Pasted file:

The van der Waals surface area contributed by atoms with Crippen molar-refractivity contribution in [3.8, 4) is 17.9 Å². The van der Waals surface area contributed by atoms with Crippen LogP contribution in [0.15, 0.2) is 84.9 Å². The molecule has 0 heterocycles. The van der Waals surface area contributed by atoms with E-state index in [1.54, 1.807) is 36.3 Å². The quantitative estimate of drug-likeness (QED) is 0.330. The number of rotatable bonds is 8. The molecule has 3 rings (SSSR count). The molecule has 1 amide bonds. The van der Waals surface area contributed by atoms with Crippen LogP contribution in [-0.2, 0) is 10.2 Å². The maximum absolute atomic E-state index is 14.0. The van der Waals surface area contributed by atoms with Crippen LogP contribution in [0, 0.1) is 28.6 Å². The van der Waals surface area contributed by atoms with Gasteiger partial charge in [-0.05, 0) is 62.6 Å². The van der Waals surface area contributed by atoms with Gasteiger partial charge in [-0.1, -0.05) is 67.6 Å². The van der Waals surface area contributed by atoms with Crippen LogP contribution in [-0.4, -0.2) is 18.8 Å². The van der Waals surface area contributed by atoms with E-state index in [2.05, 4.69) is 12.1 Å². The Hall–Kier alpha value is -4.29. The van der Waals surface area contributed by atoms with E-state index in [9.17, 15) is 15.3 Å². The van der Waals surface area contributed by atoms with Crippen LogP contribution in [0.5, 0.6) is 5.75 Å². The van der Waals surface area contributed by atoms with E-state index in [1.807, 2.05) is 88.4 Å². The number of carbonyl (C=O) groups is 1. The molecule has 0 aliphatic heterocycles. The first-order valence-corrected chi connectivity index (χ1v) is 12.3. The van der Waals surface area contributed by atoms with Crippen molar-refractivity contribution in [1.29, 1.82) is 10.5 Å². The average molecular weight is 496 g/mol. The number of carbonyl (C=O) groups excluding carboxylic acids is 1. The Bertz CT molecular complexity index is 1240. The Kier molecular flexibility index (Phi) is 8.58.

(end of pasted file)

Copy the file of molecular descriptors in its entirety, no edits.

The van der Waals surface area contributed by atoms with Crippen molar-refractivity contribution in [3.8, 4) is 17.9 Å². The van der Waals surface area contributed by atoms with Crippen LogP contribution in [0.15, 0.2) is 84.9 Å². The molecule has 0 heterocycles. The van der Waals surface area contributed by atoms with E-state index in [1.54, 1.807) is 36.3 Å². The quantitative estimate of drug-likeness (QED) is 0.330. The number of rotatable bonds is 8. The molecule has 3 rings (SSSR count). The molecule has 1 amide bonds. The van der Waals surface area contributed by atoms with Crippen LogP contribution in [-0.2, 0) is 10.2 Å². The maximum absolute atomic E-state index is 14.0. The van der Waals surface area contributed by atoms with Crippen LogP contribution in [0, 0.1) is 28.6 Å². The van der Waals surface area contributed by atoms with Gasteiger partial charge in [-0.05, 0) is 62.6 Å². The van der Waals surface area contributed by atoms with Gasteiger partial charge in [-0.1, -0.05) is 67.6 Å². The van der Waals surface area contributed by atoms with Crippen LogP contribution in [-0.4, -0.2) is 18.8 Å². The van der Waals surface area contributed by atoms with E-state index in [2.05, 4.69) is 12.1 Å². The Hall–Kier alpha value is -4.29. The van der Waals surface area contributed by atoms with E-state index in [9.17, 15) is 15.3 Å². The van der Waals surface area contributed by atoms with Crippen LogP contribution in [0.5, 0.6) is 5.75 Å². The van der Waals surface area contributed by atoms with E-state index in [1.807, 2.05) is 88.4 Å². The number of carbonyl (C=O) groups is 1. The molecule has 0 aliphatic heterocycles. The first-order valence-corrected chi connectivity index (χ1v) is 12.3. The van der Waals surface area contributed by atoms with Crippen molar-refractivity contribution in [1.29, 1.82) is 10.5 Å². The average molecular weight is 496 g/mol. The number of carbonyl (C=O) groups excluding carboxylic acids is 1. The Bertz CT molecular complexity index is 1240. The Kier molecular flexibility index (Phi) is 8.58.